|WikiProject Mathematics||(Rated Start-class, Low-importance)|
Shouldn't it be written this way,
- The names of vectors are not normally capitalised in my experience. Sometimes (generally in applied mathematics) they are bolded or underlined, but often they're just in lowercase italics, as here. Algebraist 17:18, 25 April 2008 (UTC)
I read this page while trying to gain an understanding of what a coordinate vector was, and the initial definition really did not help me; it uses the word vector in it which is what I'm trying to define, e.g. it is partly read like this: 'A coordinate vector is... ...a vector...' This does not help me because there is no link on the word vector and typing it in just brings me to a disambiguation page.Dood77 (talk) 15:39, 28 November 2007 (UTC)
- I think you are confused because the article uses "vector" to mean two different things: Sometimes it means a member of a vector space, and sometimes it means a matrix with just one column or just one row. I think the article could be changed to make the different meanings more obvious, but I don't think that I am the right person to fix it; I'm too much of a tyro.188.8.131.52 (talk) 20:16, 25 April 2008 (UTC)
I'm unilaterally renaming this page from "coordinates vector" to "coordinate vector", which makes better sense and seems to be the consensus on Google. Melchoir 05:02, 10 November 2005 (UTC)
- Perhaps it should be merged with coordinate space? Jorge Stolfi 12:57, 4 January 2006 (UTC)
- I'm not sure a merge there would be a good idea. I would rather see this page moved to coordinate representation and have it dicuss coordinate representations of vectors, dual-vectors, and linear transformations in a unified manner. It could then discuss coordinate transformations which would just look confusing in the page on coordinate space. The treatement in the coordinate space article should serve to complement what should be here. -- Fropuff 06:40, 5 January 2006 (UTC)
Questionable restriction in the definition
- A coordinate vector is not necessarily a matrix. In this case, you can use the notation v = (v1, v2, ..., vn), in which the coordinates are not supposed to be elements of a matrix, but just a generic ordered set.
- When you define it as a matrix, it must not necessarily be a column matrix (column vector).
I have seen many people (in computer graphics, for instance) who prefer using row vectors (and this entails post-multiplication by basis transformation matrices, rather than pre-multiplication). Thus, there are two different and equally valid conventions, referred to as "column vector" and "row vector" conventions. None of them can be shown to be objectiely preferable. I am not even sure that the first is more commonly used than the second. Paolo.dL (talk) 09:37, 4 June 2008 (UTC)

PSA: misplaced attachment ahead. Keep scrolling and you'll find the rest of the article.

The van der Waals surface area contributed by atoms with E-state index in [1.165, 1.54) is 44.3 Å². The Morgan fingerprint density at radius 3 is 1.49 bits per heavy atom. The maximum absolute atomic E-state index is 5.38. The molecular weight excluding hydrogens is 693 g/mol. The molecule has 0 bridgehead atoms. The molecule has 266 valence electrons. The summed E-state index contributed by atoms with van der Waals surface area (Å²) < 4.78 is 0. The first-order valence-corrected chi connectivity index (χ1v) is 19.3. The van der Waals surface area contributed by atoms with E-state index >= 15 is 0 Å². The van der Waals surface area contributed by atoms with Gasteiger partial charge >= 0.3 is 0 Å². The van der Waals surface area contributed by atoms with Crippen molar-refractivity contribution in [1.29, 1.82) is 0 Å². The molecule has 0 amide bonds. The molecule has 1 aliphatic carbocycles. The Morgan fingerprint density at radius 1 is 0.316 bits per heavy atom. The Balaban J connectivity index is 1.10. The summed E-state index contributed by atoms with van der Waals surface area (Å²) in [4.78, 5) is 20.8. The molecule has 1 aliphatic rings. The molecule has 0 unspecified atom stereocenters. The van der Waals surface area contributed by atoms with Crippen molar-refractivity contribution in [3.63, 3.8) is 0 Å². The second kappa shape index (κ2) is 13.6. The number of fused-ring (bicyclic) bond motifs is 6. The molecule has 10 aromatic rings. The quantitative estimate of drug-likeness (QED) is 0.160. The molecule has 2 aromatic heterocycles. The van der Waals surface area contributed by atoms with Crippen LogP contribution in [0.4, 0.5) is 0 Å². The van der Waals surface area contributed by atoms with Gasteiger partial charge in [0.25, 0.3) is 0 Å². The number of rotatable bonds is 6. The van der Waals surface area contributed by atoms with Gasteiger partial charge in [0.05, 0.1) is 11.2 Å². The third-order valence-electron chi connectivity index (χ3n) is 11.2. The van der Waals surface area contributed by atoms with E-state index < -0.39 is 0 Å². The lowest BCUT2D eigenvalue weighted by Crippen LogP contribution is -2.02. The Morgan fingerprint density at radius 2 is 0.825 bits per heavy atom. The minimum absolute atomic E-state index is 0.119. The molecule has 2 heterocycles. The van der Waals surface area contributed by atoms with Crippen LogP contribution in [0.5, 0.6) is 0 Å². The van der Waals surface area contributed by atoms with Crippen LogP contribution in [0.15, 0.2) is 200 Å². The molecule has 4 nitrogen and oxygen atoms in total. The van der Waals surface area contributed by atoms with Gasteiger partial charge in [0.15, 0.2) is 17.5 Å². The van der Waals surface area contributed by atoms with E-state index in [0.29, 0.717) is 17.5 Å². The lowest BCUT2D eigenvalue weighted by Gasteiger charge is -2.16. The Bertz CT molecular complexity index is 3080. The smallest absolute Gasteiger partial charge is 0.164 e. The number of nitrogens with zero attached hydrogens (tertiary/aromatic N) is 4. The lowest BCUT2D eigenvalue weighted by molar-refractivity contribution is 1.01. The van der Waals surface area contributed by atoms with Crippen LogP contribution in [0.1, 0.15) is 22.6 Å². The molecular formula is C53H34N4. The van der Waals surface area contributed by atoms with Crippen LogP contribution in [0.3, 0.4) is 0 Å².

Both this page and "coordinate space" are confusing and nonstandard
The definition given in "coordinate space" is bizarre: what is the "product [topological] space of a field over a set," given that, a priori, a field has no topology? In any event, why drag topology into the discussion at all? For that matter, why require the index set to be finite? What the author seems to have in mind is the free vector space over F generated by some given index set I, i.e., "finite formal linear combinations of elements in I with coefficients in F."
Next, the page's claim that, given an ordered basis, each vector has a unique representation as a [finite] linear combination of vectors is confusing, since ordering has nothing to do with it (or anything else in linear algebra other than describing particular means of calculation) — vector addition is, after all, commutative. Also, the coefficients aren't really determined uniquely by "one of the defining properties of bases" unless one takes the entire definition to be "one property": a basis is a linearly independent spanning set. If a set B does not span the space, there exists a vector that cannot be represented as a finite linear combination of elements from B, and if B is not linearly independent, the expression is not unique, since some finite linear combination of vectors in B with nonzero coefficients is itself a vector in B. There are no other defining properties.
"Typically, but not necessarily, the coordinates are represented as elements of a column vector." Maybe so — in certain contexts. In others, they're typically represented as row vectors, or tuples, and in others, the term "coordinate" is taken to mean a linear map from vectors to numbers (also called "coordinates") — and the "coordinates," while elements of a vector space, are elements of a different vector space from the vector space V they coordinatize, namely, the dual space V*. Incidentally, given any "reasonable" application of the word "coordinate," there exists a differential geometry book that uses it in this way (or so it seems), so perhaps all references to "coordinates" in mathematics articles should lead to a very long "disambiguation" page. — Preceding unsigned comment added by 184.108.40.206 (talk) 09:47, 1 June 2011 (UTC)
- The need for an ordered basis is quite important. The coordinate vector of an abstract vector is the ordered n-tuple consisting of coefficients of the linear combination representing it. You're right, vector addition is commutative, so that 2*[1,0]+3*[0,1]=3*[0,1]+2*[1,0], but the coordinate vector will be [2,3] or [3,2] depending on which order is chosen for the basis [1,0] and [0,1]. This order on the basis allows for unique representation of coordinates. Rschwieb (talk) 14:18, 18 October 2011 (UTC)